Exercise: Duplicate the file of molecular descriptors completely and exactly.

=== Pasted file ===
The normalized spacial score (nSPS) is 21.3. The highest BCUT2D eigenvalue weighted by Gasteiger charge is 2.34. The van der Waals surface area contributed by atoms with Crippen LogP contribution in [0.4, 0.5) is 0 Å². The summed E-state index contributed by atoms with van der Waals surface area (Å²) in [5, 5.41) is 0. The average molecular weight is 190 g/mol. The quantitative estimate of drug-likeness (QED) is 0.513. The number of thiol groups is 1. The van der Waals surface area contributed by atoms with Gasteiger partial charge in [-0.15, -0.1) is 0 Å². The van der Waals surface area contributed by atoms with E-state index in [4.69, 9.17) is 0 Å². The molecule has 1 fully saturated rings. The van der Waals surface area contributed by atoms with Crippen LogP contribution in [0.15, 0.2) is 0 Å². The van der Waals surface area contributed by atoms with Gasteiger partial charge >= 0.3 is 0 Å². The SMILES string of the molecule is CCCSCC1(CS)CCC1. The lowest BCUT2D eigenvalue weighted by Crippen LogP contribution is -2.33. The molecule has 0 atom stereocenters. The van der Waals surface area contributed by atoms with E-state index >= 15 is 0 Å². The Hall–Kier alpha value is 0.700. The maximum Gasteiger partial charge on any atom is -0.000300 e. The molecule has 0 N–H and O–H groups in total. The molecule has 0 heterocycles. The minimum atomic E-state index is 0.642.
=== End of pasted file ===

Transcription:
The normalized spacial score (nSPS) is 21.3. The highest BCUT2D eigenvalue weighted by Gasteiger charge is 2.34. The van der Waals surface area contributed by atoms with Crippen LogP contribution in [0.4, 0.5) is 0 Å². The summed E-state index contributed by atoms with van der Waals surface area (Å²) in [5, 5.41) is 0. The average molecular weight is 190 g/mol. The quantitative estimate of drug-likeness (QED) is 0.513. The number of thiol groups is 1. The van der Waals surface area contributed by atoms with Gasteiger partial charge in [-0.15, -0.1) is 0 Å². The van der Waals surface area contributed by atoms with E-state index in [4.69, 9.17) is 0 Å². The molecule has 1 fully saturated rings. The van der Waals surface area contributed by atoms with Crippen LogP contribution in [0.15, 0.2) is 0 Å². The van der Waals surface area contributed by atoms with Gasteiger partial charge >= 0.3 is 0 Å². The SMILES string of the molecule is CCCSCC1(CS)CCC1. The lowest BCUT2D eigenvalue weighted by Crippen LogP contribution is -2.33. The molecule has 0 atom stereocenters. The van der Waals surface area contributed by atoms with E-state index >= 15 is 0 Å². The Hall–Kier alpha value is 0.700. The maximum Gasteiger partial charge on any atom is -0.000300 e. The molecule has 0 N–H and O–H groups in total. The molecule has 0 heterocycles. The minimum atomic E-state index is 0.642.